Local Gov’t Moves to Embrace Change; Strengthen Service Delivery

The Local Government has been urged to embrace change and flexibility in responding to Uganda’s evolving political, economic and social needs with the view of enhancing productivity and service delivery.

“If you don’t change, change will change you,” said the Public Service Permanent Secretary Catherine Birakwate.

She spoke at the Ministry of Local Government top management retreat at Imperial Golf Course Hotel in Entebbe on Monday.

“Change will not come if we wait for some other person, or if we wait for some other time. So, all the time, the best time to change is now,” she said.

Birakwate’s remarks come against the backdrop of public concerns that government officials are sleeping on the job, hurting the country’s growth trajectory.

Some of the challenges include poor human resource management and inadequate skills among public servants; lack of planning and development; and widespread gaps in the quality and relevance of training and institutions of service.

Local Government Permanent Secretary Ben Kumumanya said the meeting was called to induct members to the new sector; enable staff share new ideas on how to assist the Ministry achieve its objectives; allow heads of Department to share their challenges in implementation of their mandates; develop a roadmap for rebranding the Ministry; and also provide an opportunity for members to interact through team building exercises.

Kumumanya said embracing technology and new trends in doing business would translate into growth and empowerment of local governments.

PS Kukumanya at the event

“Our main objectives include wealth creation, production and transformation. We should strengthen strategies on connecting with people at the grassroots,” said Kumumanya.


On her part, Birakwate warned against “doing things to please donors” without “looking at the future” because every time they leave, the structures collapse and the intended objectives are not realized or sustained.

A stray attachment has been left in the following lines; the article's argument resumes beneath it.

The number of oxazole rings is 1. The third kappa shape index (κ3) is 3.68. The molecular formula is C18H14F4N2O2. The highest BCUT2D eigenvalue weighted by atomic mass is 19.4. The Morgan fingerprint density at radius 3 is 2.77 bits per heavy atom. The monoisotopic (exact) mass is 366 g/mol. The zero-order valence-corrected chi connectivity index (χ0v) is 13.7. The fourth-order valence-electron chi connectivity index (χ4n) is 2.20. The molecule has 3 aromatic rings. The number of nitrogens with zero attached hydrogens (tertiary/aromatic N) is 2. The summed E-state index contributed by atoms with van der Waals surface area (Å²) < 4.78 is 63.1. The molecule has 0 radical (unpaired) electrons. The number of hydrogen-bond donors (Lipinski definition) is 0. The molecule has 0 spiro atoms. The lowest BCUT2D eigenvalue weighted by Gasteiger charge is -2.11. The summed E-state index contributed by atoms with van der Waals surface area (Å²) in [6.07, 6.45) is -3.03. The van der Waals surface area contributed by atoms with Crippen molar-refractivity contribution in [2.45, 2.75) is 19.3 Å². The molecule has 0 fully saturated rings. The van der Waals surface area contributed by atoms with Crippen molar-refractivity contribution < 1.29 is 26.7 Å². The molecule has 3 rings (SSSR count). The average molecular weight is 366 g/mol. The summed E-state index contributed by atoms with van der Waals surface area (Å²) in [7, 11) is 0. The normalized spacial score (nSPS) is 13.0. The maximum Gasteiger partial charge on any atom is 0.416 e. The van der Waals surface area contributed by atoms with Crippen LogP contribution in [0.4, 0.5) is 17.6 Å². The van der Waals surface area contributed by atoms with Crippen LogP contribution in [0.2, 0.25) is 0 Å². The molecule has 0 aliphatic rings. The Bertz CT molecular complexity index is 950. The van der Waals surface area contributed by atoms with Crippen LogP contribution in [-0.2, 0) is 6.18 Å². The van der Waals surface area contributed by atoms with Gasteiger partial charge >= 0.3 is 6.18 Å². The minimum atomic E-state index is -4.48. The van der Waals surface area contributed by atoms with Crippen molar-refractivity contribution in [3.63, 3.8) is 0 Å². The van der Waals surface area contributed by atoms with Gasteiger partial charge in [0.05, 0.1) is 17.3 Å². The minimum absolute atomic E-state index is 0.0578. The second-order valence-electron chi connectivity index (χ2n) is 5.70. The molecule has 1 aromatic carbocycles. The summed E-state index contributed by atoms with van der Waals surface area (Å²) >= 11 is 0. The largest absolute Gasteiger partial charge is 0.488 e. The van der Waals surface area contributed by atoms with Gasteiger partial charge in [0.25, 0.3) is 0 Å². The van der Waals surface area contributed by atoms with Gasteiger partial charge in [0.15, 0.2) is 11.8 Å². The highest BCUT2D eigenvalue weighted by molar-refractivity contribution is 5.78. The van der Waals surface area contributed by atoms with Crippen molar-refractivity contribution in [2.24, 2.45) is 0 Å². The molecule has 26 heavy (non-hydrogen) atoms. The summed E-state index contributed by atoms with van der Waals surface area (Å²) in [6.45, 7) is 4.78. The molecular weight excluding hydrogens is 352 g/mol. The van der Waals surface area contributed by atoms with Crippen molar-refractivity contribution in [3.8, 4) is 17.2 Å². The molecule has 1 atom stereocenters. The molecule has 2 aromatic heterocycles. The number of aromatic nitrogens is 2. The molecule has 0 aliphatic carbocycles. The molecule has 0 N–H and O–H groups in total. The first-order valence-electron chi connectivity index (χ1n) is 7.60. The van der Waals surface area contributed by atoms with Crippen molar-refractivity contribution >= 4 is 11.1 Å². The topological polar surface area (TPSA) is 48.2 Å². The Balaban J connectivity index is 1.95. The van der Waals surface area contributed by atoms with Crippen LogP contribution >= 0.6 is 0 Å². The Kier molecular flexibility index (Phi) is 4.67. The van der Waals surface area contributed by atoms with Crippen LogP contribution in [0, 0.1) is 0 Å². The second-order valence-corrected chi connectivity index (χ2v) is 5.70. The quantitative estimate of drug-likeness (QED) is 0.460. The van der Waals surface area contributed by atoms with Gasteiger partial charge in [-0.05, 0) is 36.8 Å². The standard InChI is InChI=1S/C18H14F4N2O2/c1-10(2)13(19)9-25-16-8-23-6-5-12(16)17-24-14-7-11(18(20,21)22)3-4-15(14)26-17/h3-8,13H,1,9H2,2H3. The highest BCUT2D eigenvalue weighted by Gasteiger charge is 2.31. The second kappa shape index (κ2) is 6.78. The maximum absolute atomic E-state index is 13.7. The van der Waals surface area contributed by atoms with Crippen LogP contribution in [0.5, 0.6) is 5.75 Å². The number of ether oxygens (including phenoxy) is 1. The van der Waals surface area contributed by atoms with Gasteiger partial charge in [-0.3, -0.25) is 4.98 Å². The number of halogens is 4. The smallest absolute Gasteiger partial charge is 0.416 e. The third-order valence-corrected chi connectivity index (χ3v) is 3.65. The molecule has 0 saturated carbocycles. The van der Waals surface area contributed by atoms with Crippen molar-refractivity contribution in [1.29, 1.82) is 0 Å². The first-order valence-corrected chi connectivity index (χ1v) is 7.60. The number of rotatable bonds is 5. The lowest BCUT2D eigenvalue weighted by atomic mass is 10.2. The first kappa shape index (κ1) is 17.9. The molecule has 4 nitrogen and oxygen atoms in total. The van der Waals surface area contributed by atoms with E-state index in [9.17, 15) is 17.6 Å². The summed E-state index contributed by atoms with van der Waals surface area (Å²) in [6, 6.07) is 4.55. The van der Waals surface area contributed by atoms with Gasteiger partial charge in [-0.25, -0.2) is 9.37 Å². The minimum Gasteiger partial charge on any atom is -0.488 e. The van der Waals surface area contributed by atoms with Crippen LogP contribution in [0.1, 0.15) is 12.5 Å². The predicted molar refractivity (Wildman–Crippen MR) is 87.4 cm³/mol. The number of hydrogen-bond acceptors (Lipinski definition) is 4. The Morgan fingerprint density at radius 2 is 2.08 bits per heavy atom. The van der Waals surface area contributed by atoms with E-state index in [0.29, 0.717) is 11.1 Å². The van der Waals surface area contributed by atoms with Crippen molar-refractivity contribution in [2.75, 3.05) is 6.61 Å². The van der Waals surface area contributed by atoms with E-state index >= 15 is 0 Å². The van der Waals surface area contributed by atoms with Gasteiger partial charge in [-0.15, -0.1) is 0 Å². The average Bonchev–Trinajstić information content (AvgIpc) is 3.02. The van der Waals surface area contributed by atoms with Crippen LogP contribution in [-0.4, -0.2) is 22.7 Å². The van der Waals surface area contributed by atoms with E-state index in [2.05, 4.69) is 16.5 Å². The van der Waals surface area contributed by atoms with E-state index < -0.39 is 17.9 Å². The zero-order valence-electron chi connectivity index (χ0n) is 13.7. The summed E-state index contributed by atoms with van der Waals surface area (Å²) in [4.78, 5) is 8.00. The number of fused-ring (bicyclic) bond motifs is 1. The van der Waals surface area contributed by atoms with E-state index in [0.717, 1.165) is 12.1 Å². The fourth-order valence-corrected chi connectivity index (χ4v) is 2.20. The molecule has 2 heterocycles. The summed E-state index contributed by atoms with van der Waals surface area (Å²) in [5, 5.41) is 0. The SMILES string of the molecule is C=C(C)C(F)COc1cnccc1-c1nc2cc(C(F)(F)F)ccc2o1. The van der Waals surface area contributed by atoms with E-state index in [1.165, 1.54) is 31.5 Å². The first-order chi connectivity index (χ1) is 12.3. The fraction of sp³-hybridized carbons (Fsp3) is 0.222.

“We should not look at immediate outcomes such as political or financial favours. Because when this is achieved, there is no motivation for more change. Sustainability of change should be for our benefit,” she added.

Birakwate called for consolidation of coordination in communicating government decisions and policy to close any gaps since disharmony and conflicting information sometimes confuses recipients.

She further appealed for more engagement of citizens in public policy changes during planning, implementation and evaluation of the change impact; continuous training and attitudinal change of public officers in local government to adapt to change and also steer it; and allocation of more funds to change management activities to enhance preparedness on the change recipients.

Participants expressed concern about the gap between the qualifications of Local Government officials and the people at the grassroots level.

“You find a veterinary doctor with a PhD and can’t easily connect with locals who form the informal sector,” said a participant.

The training is seen as a step forward since Local Government continues to face backlash among significant segments of the population with many saying they should continuously reform to be more effective, efficient, open and responsive to challenges affecting the country.

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